Alright, let’s get right to the point – in this post I’ll be sharing some behind the scenes technical notes and my thought process while shooting.

A few weeks ago, I asked a photographer friend and her daughter to meet me at a nearby studio. I wanted to use my canon 1v exclusively to get more familiar with the focusing system. In the past year, I haven’t used this camera as much as I would have liked, and the focusing system is still a bit foreign to me.

I only had a roll of Fuji 400, so that is what I used. I’ve slowly switched to portra because it is more versatile (especially for indoor shoots) and I can’t deny those gorgeous film colors. Honestly, I like both film stocks and will probably always use both. But for this shoot, Fuji was what I used.

I set my aperture at f/2.0 on the Canon 35mm f/1.4 lens – I normally keep it between f/1.4 and f/2.0. These images (film) are all at 2.0. The digital images were at f/1.4.

We didn’t have much time in the studio – maybe 20 minutes total. Although I always use an external light meter, given the time constraint, I used the cameras internal meter but also because I was curious how accurate it is.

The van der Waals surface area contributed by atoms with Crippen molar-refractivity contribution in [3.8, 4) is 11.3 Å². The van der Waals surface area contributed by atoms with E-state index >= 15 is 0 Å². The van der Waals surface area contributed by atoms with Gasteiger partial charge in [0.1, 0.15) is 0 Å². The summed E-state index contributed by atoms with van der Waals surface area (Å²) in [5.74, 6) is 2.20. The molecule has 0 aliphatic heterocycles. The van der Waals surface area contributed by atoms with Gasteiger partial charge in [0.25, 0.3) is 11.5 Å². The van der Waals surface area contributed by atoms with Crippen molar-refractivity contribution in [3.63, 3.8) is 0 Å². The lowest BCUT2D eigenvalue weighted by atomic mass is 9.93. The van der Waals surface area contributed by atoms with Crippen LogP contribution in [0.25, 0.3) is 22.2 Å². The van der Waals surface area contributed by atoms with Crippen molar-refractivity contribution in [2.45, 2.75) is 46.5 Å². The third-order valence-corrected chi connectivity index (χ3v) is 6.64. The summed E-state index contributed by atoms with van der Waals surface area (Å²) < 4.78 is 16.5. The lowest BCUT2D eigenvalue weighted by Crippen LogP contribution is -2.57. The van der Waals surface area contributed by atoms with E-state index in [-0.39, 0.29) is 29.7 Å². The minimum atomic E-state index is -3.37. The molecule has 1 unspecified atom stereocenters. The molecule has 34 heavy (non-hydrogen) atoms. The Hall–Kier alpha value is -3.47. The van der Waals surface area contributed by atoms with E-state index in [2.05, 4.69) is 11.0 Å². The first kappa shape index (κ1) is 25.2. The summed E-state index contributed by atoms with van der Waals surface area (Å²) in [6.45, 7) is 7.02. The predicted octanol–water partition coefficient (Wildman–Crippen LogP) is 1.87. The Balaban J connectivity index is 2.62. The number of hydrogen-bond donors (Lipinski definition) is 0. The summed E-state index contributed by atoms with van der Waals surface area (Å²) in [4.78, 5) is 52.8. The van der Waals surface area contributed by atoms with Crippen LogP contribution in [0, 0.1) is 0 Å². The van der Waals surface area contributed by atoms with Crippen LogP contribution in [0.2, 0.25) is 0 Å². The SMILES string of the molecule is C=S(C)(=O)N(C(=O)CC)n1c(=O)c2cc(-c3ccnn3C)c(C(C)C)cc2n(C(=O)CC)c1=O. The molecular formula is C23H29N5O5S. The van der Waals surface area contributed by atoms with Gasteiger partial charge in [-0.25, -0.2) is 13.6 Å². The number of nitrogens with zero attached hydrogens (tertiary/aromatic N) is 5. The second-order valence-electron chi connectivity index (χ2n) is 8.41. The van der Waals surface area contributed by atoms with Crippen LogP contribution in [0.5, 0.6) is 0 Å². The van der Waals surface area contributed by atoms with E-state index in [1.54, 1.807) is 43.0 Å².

Near the end of the shoot, I grabbed my Sony because I doubted my film was correctly exposed. I worried the meter was off. Ah – the struggle of being a hybrid photographer!

On my Sony, I had the Canon 50mm f/1.4 lens with the MC-11 adapter. A couple of the images from this shoot are digital and the rest is film. I turned a few film images to black and white because they are somewhat underexposed….I love the grain.

Takeaway: I’m loving more and more the canon 1v and the 35mm format. I am leaning toward using this camera vs my Pentax 645n at shoots where there are little kids because I like to move quickly if need be and the Canon 1v helps me do this. It’s quickly becoming my go-to for photographing families.

The internal meter for the Canon 1v also seems pretty accurate. I’ve had a few other rolls of film come through and they are exposed well. Yay for that!

And last, I love film. I love my Sony.


Behind the Scenes: Film Notes

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